DMPQ-Explain the challenges faced by India’s Dairy Sector. Also suggest some measures to deal with them.

In the first wave of the Covid-19 pandemic, agriculture and allied sectors put up a spectacular performance with an annual growth of 3.4 per cent while the economy contracted by (-)7.2 per cent in 2020-21. In the farm-dependent population comprising cultivators and agricultural labourers, those involved in dairying and livestock constitute 70 million. Moreover, in the total workforce of 7.7 million engaged exclusively in raising of cattle and buffalo, 69 per cent of them are female workers, which is 5.72 per cent of the total female workforce in the country, of which 93 per cent live in rural areas. Unpaid female family labour supplies a major part of the labour requirement for milk production. Farmers keep two to five in-milk animals for livelihood. The landless and marginal farmers among them have no livelihood options to fall back when they fall short of buyers for milk.

In the Gross Value Added (GVA) from agriculture, the livestock sector contributed 28 per cent in 2019-20. A growth rate of 6 per cent per annum in milk production provides a great support to farmers, especially during drought and flood. Milk production rises during crop failures due to natural calamities because farmers bank more on animal husbandry then. However, given the nature of production and sale of milk in India, milk producers are highly susceptible to even minor shocks as the demand for milk and milk products are sensitive to changes in the employment and income of consumers.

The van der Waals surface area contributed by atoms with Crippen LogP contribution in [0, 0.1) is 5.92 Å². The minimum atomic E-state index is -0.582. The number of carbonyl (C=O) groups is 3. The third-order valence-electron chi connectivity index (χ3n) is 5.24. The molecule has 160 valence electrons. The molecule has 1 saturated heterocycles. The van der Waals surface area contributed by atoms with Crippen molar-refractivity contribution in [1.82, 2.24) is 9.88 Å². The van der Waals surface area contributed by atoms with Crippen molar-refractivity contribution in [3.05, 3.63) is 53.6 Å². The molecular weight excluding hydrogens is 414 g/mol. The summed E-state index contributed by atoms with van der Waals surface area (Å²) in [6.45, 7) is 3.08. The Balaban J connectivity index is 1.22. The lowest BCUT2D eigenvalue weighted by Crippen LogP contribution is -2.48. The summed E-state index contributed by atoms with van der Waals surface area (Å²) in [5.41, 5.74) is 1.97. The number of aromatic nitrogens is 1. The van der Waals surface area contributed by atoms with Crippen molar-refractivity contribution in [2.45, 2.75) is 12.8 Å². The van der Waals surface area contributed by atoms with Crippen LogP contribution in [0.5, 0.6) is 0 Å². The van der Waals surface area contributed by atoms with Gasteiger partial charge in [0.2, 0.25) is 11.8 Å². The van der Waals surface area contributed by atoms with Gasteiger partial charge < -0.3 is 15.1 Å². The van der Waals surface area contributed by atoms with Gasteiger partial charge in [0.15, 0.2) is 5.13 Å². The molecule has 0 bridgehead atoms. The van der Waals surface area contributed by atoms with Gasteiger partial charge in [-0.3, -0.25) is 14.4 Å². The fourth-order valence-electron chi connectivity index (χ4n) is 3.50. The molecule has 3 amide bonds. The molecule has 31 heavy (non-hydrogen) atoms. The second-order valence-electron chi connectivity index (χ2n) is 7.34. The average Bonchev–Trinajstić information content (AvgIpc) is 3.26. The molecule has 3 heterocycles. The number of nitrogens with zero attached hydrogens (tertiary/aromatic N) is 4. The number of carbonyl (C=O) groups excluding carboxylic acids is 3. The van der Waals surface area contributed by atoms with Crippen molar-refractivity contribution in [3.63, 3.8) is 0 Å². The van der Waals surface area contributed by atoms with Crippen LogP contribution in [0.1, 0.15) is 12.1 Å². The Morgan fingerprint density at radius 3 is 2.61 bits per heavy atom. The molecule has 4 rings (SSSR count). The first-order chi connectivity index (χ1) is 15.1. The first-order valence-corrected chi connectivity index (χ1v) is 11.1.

The second wave of pandemic has thrown the milk producers from the frying pan to fire. Unlike sugarcane, wheat, and rice-producing farmers, cattle raisers are unorganised and do not have the political clout to advocate for their rights. Though the value of milk produced outweighs the combined value of the output of wheat and rice in India, there is no official and periodical estimate of the cost of production and Minimum Support Price for milk. The CACP performs annually for 24 major agricultural commodities in the country including wheat and rice.

Even though dairy cooperatives handle about 40 per cent of the total marketable surplus of the milk in the country, they are not a preferred option of landless or small farmers. This is because, on average, fat-based pricing in dairy cooperatives is 20 to 30 per cent less than the price in the open market. For instance, buffalo milk fetches Rs 65/kg in the open market in Jaipur city, while the price in dairy cooperative ranges between Rs 35/kg and 55/kg depending on the fat content of the milk. More than 75 per cent of the milk bought by dairy cooperatives is at its lower price band. Moreover, in the early lactation phase (the most productive period in terms of quantity of milk) fat content in the milk is relatively low and farmers often manage their livelihood by selling the milk in the open market at a higher price during the early cycle of lactation. Milk vendors and individual buyers pay by quantity and not by its fat content. During the pandemic, there has been a self-imposed ban on door-to-door sale of liquid milk by households both in urban and rural areas, forcing farmers to sell the entire produce to dairy cooperatives at a much lower price.

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